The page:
13km (8 miles) SW of Hiroshima
Easily reached in about 30 minutes from Hiroshima, Miyajima is a treasure of an island only 2km (1 1/4 miles) off the mainland in the Seto Inland Sea. No doubt you've seen pictures of its most famous landmark: a huge red torii, or shrine gate, rising out of the water. Erected in 1875 and made of camphor wood, it's one of the largest torii in Japan, measuring more than 16m (53 ft.) tall. It guards Miyajima's main attraction, Itsukushima Shrine, designated a World Heritage Site in 1996.
With the Japanese penchant for categorizing the "three best" of virtually everything in their country -- the three best gardens, the three best waterfalls, and so on -- it's no surprise that Miyajima is ranked as one of the three most scenic spots in Japan (the other two are Matsushima in Tohoku; and Amanohashidate, a remote sand spit, on the Japan Sea coast). Only 31 sq. km (12 sq. miles) in area and consisting mostly of steep, wooded hills, it's an exceptionally beautiful island, part of the Seto-Naikai (Inland Sea) National Park that is mostly water, islands, and islets. Of course, this distinction means it can be quite crowded with visitors, particularly in summer.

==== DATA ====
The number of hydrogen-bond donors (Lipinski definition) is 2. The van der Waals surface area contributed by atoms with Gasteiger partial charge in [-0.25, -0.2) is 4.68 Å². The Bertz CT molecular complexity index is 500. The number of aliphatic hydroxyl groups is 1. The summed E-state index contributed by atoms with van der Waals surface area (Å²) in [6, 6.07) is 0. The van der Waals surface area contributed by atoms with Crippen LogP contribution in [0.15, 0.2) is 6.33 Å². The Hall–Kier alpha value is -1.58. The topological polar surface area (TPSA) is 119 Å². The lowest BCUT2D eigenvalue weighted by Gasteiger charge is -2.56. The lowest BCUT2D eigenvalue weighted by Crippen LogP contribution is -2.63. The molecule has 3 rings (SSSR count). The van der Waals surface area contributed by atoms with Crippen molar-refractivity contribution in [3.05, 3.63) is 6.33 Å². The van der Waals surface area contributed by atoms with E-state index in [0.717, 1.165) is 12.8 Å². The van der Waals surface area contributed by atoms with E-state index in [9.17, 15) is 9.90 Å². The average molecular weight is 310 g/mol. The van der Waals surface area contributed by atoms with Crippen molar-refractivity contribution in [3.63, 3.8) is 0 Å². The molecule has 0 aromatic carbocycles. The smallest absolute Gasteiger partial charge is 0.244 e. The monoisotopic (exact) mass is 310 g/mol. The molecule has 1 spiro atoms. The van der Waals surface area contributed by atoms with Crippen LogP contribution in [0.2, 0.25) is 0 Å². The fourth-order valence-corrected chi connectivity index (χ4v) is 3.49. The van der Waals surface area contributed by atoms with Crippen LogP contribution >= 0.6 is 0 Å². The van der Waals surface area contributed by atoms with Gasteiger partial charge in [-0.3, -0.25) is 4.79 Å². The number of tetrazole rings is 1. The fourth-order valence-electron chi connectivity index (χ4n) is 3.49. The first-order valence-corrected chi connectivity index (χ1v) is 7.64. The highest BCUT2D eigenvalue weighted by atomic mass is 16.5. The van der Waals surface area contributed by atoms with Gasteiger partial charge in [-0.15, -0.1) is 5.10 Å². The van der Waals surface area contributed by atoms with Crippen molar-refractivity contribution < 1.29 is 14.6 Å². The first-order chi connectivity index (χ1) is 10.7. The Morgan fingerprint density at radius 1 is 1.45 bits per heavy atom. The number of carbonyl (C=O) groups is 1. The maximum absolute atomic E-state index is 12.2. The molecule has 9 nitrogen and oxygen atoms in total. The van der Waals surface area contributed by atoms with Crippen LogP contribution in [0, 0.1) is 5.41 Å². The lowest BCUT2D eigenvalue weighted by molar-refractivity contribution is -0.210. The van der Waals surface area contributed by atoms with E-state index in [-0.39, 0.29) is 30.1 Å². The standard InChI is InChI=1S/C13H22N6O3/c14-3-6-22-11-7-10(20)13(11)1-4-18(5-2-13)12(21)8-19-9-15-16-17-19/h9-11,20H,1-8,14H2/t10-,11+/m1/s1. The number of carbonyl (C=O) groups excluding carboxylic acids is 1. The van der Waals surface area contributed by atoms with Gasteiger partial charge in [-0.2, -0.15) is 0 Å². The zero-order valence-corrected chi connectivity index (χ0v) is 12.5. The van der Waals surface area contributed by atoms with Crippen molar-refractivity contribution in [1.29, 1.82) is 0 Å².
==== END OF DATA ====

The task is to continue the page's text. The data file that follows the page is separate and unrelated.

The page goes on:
Miyajima has been held sacred since ancient times. In the olden days, no one was allowed to do anything so human as to give birth or die on the island, so both the pregnant and the ill were quickly ferried across to the mainland. Even today there's no cemetery on Miyajima. Covered with cherry trees that illuminate the island with snowy petals in spring, and with maple trees that emblazon it in reds and golds in autumn, Miyajima is home to tame deer that roam freely through the village, and to monkeys that swing through the woods. It's a delightful island for strolls and hikes -- but avoid coming on a weekend.